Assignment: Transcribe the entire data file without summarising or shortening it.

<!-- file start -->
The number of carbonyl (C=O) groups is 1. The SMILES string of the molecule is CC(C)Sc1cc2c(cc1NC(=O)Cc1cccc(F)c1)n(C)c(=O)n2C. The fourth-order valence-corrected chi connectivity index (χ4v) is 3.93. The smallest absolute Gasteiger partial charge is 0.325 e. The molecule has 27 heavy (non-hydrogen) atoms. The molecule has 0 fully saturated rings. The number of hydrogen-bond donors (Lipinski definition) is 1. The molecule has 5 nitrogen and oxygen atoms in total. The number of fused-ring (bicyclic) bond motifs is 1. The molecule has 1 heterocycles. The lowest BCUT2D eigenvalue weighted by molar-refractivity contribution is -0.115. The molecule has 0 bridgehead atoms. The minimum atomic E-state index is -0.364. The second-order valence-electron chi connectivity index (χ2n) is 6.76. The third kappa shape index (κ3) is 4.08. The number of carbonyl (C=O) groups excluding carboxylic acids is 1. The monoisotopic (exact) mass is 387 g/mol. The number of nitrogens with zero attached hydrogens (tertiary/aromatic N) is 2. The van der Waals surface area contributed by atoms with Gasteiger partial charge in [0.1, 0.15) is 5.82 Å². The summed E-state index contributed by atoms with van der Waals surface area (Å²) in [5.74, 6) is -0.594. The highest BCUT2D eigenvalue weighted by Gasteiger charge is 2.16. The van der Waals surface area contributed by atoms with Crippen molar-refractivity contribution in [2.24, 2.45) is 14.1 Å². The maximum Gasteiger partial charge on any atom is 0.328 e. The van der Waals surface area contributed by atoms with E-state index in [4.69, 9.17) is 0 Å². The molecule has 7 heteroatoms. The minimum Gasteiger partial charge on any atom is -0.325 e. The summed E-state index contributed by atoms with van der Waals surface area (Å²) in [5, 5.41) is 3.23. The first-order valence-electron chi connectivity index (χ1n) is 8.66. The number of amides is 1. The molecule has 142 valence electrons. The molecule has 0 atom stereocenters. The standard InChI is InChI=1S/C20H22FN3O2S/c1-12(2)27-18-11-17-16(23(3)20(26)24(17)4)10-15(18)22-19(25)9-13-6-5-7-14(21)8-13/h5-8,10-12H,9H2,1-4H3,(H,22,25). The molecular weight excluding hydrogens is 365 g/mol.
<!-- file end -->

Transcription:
The number of carbonyl (C=O) groups is 1. The SMILES string of the molecule is CC(C)Sc1cc2c(cc1NC(=O)Cc1cccc(F)c1)n(C)c(=O)n2C. The fourth-order valence-corrected chi connectivity index (χ4v) is 3.93. The smallest absolute Gasteiger partial charge is 0.325 e. The molecule has 27 heavy (non-hydrogen) atoms. The molecule has 0 fully saturated rings. The number of hydrogen-bond donors (Lipinski definition) is 1. The molecule has 5 nitrogen and oxygen atoms in total. The number of fused-ring (bicyclic) bond motifs is 1. The molecule has 1 heterocycles. The lowest BCUT2D eigenvalue weighted by molar-refractivity contribution is -0.115. The molecule has 0 bridgehead atoms. The minimum atomic E-state index is -0.364. The second-order valence-electron chi connectivity index (χ2n) is 6.76. The third kappa shape index (κ3) is 4.08. The number of carbonyl (C=O) groups excluding carboxylic acids is 1. The monoisotopic (exact) mass is 387 g/mol. The number of nitrogens with zero attached hydrogens (tertiary/aromatic N) is 2. The van der Waals surface area contributed by atoms with Gasteiger partial charge in [0.1, 0.15) is 5.82 Å². The summed E-state index contributed by atoms with van der Waals surface area (Å²) in [5.74, 6) is -0.594. The highest BCUT2D eigenvalue weighted by Gasteiger charge is 2.16. The van der Waals surface area contributed by atoms with Crippen molar-refractivity contribution in [2.24, 2.45) is 14.1 Å². The maximum Gasteiger partial charge on any atom is 0.328 e. The van der Waals surface area contributed by atoms with E-state index in [4.69, 9.17) is 0 Å². The molecule has 7 heteroatoms. The minimum Gasteiger partial charge on any atom is -0.325 e. The summed E-state index contributed by atoms with van der Waals surface area (Å²) in [5, 5.41) is 3.23. The first-order valence-electron chi connectivity index (χ1n) is 8.66. The number of amides is 1. The molecule has 142 valence electrons. The molecule has 0 atom stereocenters. The standard InChI is InChI=1S/C20H22FN3O2S/c1-12(2)27-18-11-17-16(23(3)20(26)24(17)4)10-15(18)22-19(25)9-13-6-5-7-14(21)8-13/h5-8,10-12H,9H2,1-4H3,(H,22,25). The molecular weight excluding hydrogens is 365 g/mol.